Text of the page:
Spring Comes to the Hamilton Harbour Watersheds
BY Hazel Breton
ON April 4, 2014
By March, the worst of the winter would be over. The snow would thaw, the rivers begin to run and the world would wake into itself again.  
Not that year.
Winter hung in there, like an invalid refusing to die. Day after grey day the ice stayed hard; the world remained unfriendly and cold.

― Neil Gaiman, Odd and the Frost Giants
The above quote pretty well sums up our situation here in the Hamilton Harbour watersheds. Following a very cold and snowy winter, spring has arrived. The presence of a polar vortex this winter has kept us in its frigid grip. In a changing climate we fully expect that extreme weather events will be the new norm. The question remains are we ready to deal with these events?
This winter saw snow and ice accumulations in excess of the 30 year average for the month of February. Temperatures for January and February were 4 to 5 degrees colder. The ice storm in December kicked off winter and was very quickly followed by a number of significant snow storms. Snow has been on the ground since December and accumulation has risen to some of the highest we’ve seen in the Hamilton area. Lower winter temperatures have allowed for thicker ice formation in creeks and ponds, making the potential for ice jams and associated flooding a real concern.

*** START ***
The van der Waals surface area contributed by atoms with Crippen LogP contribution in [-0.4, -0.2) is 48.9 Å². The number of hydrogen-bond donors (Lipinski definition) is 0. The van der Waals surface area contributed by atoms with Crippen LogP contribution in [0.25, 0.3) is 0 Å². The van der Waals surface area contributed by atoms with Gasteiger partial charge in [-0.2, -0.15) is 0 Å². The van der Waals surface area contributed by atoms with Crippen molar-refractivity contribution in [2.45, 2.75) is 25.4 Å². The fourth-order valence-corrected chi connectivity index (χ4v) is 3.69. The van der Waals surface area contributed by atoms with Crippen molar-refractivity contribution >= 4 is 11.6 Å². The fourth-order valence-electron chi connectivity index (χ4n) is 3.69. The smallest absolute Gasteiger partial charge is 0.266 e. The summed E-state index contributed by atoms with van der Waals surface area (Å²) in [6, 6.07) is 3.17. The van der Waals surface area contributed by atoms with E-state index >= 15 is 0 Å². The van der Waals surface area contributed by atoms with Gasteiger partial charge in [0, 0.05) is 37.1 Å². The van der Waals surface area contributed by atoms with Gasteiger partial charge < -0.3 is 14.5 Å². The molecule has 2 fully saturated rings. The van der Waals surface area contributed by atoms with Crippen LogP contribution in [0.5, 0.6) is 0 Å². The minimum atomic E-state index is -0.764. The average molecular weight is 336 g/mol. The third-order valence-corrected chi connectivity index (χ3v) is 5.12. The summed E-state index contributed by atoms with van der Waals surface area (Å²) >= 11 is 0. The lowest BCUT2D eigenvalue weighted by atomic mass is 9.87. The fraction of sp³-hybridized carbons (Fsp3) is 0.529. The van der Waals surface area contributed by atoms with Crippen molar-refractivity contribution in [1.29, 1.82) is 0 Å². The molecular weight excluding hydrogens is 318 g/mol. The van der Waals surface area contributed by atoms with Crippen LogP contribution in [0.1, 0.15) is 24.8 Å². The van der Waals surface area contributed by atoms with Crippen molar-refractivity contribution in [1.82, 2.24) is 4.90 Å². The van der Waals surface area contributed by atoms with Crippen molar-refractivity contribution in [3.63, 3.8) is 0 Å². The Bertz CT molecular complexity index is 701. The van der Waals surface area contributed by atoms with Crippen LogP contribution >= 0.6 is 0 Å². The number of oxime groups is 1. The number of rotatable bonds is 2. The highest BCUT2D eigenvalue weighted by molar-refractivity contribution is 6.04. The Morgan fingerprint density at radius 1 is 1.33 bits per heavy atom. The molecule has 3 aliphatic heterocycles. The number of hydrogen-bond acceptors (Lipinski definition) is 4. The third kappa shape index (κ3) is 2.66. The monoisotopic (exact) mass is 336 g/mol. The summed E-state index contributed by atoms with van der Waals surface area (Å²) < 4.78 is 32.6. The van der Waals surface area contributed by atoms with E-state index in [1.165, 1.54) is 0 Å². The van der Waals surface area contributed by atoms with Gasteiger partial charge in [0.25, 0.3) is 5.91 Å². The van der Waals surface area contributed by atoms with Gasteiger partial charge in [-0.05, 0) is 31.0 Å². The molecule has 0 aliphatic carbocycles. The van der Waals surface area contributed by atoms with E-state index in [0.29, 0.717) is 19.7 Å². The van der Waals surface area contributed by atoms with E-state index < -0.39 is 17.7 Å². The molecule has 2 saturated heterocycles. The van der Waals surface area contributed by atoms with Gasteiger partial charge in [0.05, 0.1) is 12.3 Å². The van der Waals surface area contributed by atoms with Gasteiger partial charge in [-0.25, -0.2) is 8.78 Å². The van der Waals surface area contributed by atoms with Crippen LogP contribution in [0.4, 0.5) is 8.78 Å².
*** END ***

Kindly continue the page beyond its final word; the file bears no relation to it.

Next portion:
With no January thaw this year, a spring melt will generate higher than normal flows in local streams and creeks. Also of concern this year is the remnant impact of the ice storm in December as trees and other vegetation that were broken and damaged during the ice storm are now washed into creeks and carried downstream. The potential for debris jams is high which in turn elevates the potential for flooding.
This spring, temperatures have remained below normal and this has allowed for our runoff to local creeks to be more gradual. However there has been strong daytime melting and the power of water can be daunting and should never be underestimated. Spring is the time of year when rivers and creeks are hard at work moving sediment and water from the headwaters of their watersheds to the confluence with a larger river or lake. As water and sediment are transported along a stream corridor, important work is being done to shape the bed and banks and this allows the creek to armour itself against erosion. Higher flows now mean that a creek can access its floodplain and create new life by providing excellent conditions (nutrients, moisture etc.) for various floodplain species to grow and thrive. There is a natural balance as creeks carry on this work.
As creeks empty into Cootes Paradise there is a calming effect as the water flow slows down and water levels rise and empty into Hamilton Harbour.
The contribution of surrounding watersheds via their creeks to Hamilton Harbour is enormous. Contributions include water, sediment, ice and debris. The Harbour reflects these contributions and the resulting conditions are what you see which starts with the spring freshet.
Happy Spring!
Author Bio - Hazel Breton
Hazel Breton is the Manager of Water Resources Engineering at the Hamilton Conservation Authority.
Hazel Breton is the Manager of Water Resources Engineering at the Hamilton Conservation Authority.

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